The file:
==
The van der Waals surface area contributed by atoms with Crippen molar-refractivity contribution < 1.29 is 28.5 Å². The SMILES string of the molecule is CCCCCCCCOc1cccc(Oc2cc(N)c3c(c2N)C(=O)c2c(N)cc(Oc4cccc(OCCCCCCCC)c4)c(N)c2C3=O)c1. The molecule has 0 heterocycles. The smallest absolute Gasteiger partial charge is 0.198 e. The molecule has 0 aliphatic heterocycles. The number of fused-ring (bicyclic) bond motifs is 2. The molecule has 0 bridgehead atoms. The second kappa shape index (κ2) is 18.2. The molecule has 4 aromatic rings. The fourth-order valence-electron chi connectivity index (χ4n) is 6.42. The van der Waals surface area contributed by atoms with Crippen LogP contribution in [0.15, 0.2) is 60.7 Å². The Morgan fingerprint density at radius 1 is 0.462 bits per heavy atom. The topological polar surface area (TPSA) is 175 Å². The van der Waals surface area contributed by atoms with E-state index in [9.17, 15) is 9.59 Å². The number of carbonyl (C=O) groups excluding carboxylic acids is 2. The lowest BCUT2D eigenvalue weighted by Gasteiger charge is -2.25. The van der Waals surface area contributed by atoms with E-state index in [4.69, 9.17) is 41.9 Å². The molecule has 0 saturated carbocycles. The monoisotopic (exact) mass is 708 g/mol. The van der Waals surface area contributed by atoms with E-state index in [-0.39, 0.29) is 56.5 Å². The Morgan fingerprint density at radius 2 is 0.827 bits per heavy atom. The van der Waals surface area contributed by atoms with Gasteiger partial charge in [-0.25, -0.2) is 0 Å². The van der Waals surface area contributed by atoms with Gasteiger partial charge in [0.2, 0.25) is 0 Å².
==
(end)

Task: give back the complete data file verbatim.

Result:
The van der Waals surface area contributed by atoms with Crippen molar-refractivity contribution < 1.29 is 28.5 Å². The SMILES string of the molecule is CCCCCCCCOc1cccc(Oc2cc(N)c3c(c2N)C(=O)c2c(N)cc(Oc4cccc(OCCCCCCCC)c4)c(N)c2C3=O)c1. The molecule has 0 heterocycles. The smallest absolute Gasteiger partial charge is 0.198 e. The molecule has 0 aliphatic heterocycles. The number of fused-ring (bicyclic) bond motifs is 2. The molecule has 0 bridgehead atoms. The second kappa shape index (κ2) is 18.2. The molecule has 4 aromatic rings. The fourth-order valence-electron chi connectivity index (χ4n) is 6.42. The van der Waals surface area contributed by atoms with Crippen LogP contribution in [0.15, 0.2) is 60.7 Å². The Morgan fingerprint density at radius 1 is 0.462 bits per heavy atom. The topological polar surface area (TPSA) is 175 Å². The van der Waals surface area contributed by atoms with E-state index in [9.17, 15) is 9.59 Å². The number of carbonyl (C=O) groups excluding carboxylic acids is 2. The lowest BCUT2D eigenvalue weighted by Gasteiger charge is -2.25. The van der Waals surface area contributed by atoms with E-state index in [4.69, 9.17) is 41.9 Å². The molecule has 0 saturated carbocycles. The monoisotopic (exact) mass is 708 g/mol. The van der Waals surface area contributed by atoms with E-state index in [-0.39, 0.29) is 56.5 Å². The Morgan fingerprint density at radius 2 is 0.827 bits per heavy atom. The van der Waals surface area contributed by atoms with Gasteiger partial charge in [-0.25, -0.2) is 0 Å². The van der Waals surface area contributed by atoms with Gasteiger partial charge in [0.2, 0.25) is 0 Å².